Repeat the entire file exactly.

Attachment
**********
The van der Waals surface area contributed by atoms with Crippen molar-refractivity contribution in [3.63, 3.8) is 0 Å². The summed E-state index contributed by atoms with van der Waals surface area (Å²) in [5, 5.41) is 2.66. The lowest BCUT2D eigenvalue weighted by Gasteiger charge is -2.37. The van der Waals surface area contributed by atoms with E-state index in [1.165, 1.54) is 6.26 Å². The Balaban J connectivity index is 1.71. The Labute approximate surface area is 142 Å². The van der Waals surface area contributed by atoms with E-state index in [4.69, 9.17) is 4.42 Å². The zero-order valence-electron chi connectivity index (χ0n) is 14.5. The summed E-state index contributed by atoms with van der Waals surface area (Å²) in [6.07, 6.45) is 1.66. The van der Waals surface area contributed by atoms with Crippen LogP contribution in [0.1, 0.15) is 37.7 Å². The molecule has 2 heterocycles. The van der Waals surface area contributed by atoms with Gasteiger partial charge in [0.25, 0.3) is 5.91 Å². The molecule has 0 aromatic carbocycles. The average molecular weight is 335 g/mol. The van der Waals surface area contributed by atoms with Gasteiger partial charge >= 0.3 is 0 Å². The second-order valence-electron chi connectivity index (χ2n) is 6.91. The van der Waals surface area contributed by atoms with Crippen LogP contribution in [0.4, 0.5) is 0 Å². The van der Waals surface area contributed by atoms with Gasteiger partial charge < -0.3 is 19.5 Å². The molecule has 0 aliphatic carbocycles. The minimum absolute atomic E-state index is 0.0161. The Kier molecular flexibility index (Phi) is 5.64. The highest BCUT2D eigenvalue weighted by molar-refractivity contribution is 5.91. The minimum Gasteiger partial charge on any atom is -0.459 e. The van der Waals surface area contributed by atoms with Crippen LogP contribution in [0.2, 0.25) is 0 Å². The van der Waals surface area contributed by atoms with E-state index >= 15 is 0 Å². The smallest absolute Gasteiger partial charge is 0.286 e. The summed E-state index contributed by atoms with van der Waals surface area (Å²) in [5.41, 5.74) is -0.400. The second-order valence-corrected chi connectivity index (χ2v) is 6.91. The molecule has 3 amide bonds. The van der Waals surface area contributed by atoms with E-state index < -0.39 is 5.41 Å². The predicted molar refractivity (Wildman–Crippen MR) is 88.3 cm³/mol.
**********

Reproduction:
The van der Waals surface area contributed by atoms with Crippen molar-refractivity contribution in [3.63, 3.8) is 0 Å². The summed E-state index contributed by atoms with van der Waals surface area (Å²) in [5, 5.41) is 2.66. The lowest BCUT2D eigenvalue weighted by Gasteiger charge is -2.37. The van der Waals surface area contributed by atoms with E-state index in [1.165, 1.54) is 6.26 Å². The Balaban J connectivity index is 1.71. The Labute approximate surface area is 142 Å². The van der Waals surface area contributed by atoms with E-state index in [4.69, 9.17) is 4.42 Å². The zero-order valence-electron chi connectivity index (χ0n) is 14.5. The summed E-state index contributed by atoms with van der Waals surface area (Å²) in [6.07, 6.45) is 1.66. The van der Waals surface area contributed by atoms with Crippen LogP contribution in [0.1, 0.15) is 37.7 Å². The molecule has 2 heterocycles. The van der Waals surface area contributed by atoms with Gasteiger partial charge in [0.25, 0.3) is 5.91 Å². The molecule has 0 aromatic carbocycles. The average molecular weight is 335 g/mol. The van der Waals surface area contributed by atoms with Gasteiger partial charge >= 0.3 is 0 Å². The second-order valence-electron chi connectivity index (χ2n) is 6.91. The van der Waals surface area contributed by atoms with Crippen LogP contribution in [0.4, 0.5) is 0 Å². The van der Waals surface area contributed by atoms with Gasteiger partial charge < -0.3 is 19.5 Å². The molecule has 0 aliphatic carbocycles. The minimum absolute atomic E-state index is 0.0161. The Kier molecular flexibility index (Phi) is 5.64. The highest BCUT2D eigenvalue weighted by molar-refractivity contribution is 5.91. The minimum Gasteiger partial charge on any atom is -0.459 e. The van der Waals surface area contributed by atoms with Crippen LogP contribution in [0.2, 0.25) is 0 Å². The van der Waals surface area contributed by atoms with E-state index >= 15 is 0 Å². The smallest absolute Gasteiger partial charge is 0.286 e. The summed E-state index contributed by atoms with van der Waals surface area (Å²) in [5.41, 5.74) is -0.400. The second-order valence-corrected chi connectivity index (χ2v) is 6.91. The molecule has 3 amide bonds. The van der Waals surface area contributed by atoms with E-state index < -0.39 is 5.41 Å². The predicted molar refractivity (Wildman–Crippen MR) is 88.3 cm³/mol.